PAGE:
If you relate to this, I would love to hear your story. What support did you receive? What was your experience? I don't know what I'll do with this information, but I want to tap into this passion while it is aflame. If you are willing to share, I would love to read your story.
If you are an OB, Genetics Counselor, L & D nurse or someone who comes in contact with families who find themselves on this journey, please give them this blog address. Please let them know they don't have to walk this road alone. There are so many of us who would like to love and support them in their pain.
The day we got home from the hospital after Chloe was delivered I was talking with a new friend whose journey looked very different from mine. When her Dr. saw there was not heartbeat during her prenatal visit he gave her the address of the family planning clinic that would take care of her. She was in shock and didn't know what to do or what options were available. She followed his advice and is still angry about how he handled it. She was never told she could deliver her baby, hold her baby, find out for sure she was a girl. Take pictures, love on her and share her with family members. She was never given the opportunity.
That pain doesn't just "go away." She is still hurting. My heart aches for her and reminds me what a gift it was that I was given options and information. I want more women to have stories that echo mine, not hers. She is doing wonderful things now to support other women who are hurting - God is using her and her pain. He is bringing beauty from ashes. I believe that with more information people wouldn't have to work through so many ashes.
I'm beginning to get back to life. But it is a new life. It is richer and more meaningful because of my daughter. I'm forever changed. Her legacy is important. I'll keep talking about her, perinatal hospice, support for couples who have experienced a loss and anything else that I hear about that helps. I'm not trying to save the world, but if it makes a difference for one...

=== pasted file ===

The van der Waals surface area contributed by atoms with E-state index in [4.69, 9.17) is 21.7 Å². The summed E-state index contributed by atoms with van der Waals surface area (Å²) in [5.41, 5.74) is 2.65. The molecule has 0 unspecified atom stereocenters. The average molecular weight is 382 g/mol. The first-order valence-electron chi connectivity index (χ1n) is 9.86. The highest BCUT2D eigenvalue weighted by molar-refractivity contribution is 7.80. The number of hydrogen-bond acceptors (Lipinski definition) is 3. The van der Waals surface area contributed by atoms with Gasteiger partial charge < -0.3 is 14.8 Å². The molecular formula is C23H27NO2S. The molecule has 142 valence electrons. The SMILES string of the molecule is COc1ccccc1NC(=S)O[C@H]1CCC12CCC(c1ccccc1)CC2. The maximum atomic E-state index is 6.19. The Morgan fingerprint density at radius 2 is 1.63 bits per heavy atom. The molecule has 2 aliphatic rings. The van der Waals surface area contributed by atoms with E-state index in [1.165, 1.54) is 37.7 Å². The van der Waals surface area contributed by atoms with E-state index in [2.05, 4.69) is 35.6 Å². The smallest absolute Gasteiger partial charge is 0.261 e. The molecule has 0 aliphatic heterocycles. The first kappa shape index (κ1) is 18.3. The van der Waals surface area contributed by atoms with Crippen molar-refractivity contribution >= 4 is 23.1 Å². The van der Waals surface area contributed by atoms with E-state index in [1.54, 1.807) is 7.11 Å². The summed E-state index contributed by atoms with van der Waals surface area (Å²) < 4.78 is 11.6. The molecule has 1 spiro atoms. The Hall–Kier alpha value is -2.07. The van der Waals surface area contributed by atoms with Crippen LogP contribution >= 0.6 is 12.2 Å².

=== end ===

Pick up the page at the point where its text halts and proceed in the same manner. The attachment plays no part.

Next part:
Making a Difference
An old man was strolling along a beach one day. In the distance he saw a young boy and girl reach down, pick something up and throw it back into the sea.
Drawing nearer, he saw that the sand was littered with thousands of small stranded sand dollars.
The children were patiently picking them up, one at a time, and returning them to safety below the water.
"What are you doing?" he asked.
"Saving sand dollars," replied the children as they continued about the job at hand.
The old man, somewhat jaded by age, thought the children's actions were futile.
"But the beach is littered with dying sand dollars. What possible difference can you make by doing this?"
The young girl bent over, picked up another, and threw it with all her might. With a plop the sand dollar sank safely below the water. Then, turning to the old man, she said with all the wisdom of a child:
"I made a difference for that one."
This story came to mind yesterday at lunch with Jayne. And it came to mind again while writing this post. As I typed the story, I have to laugh...we live on Sand Dollar Ct.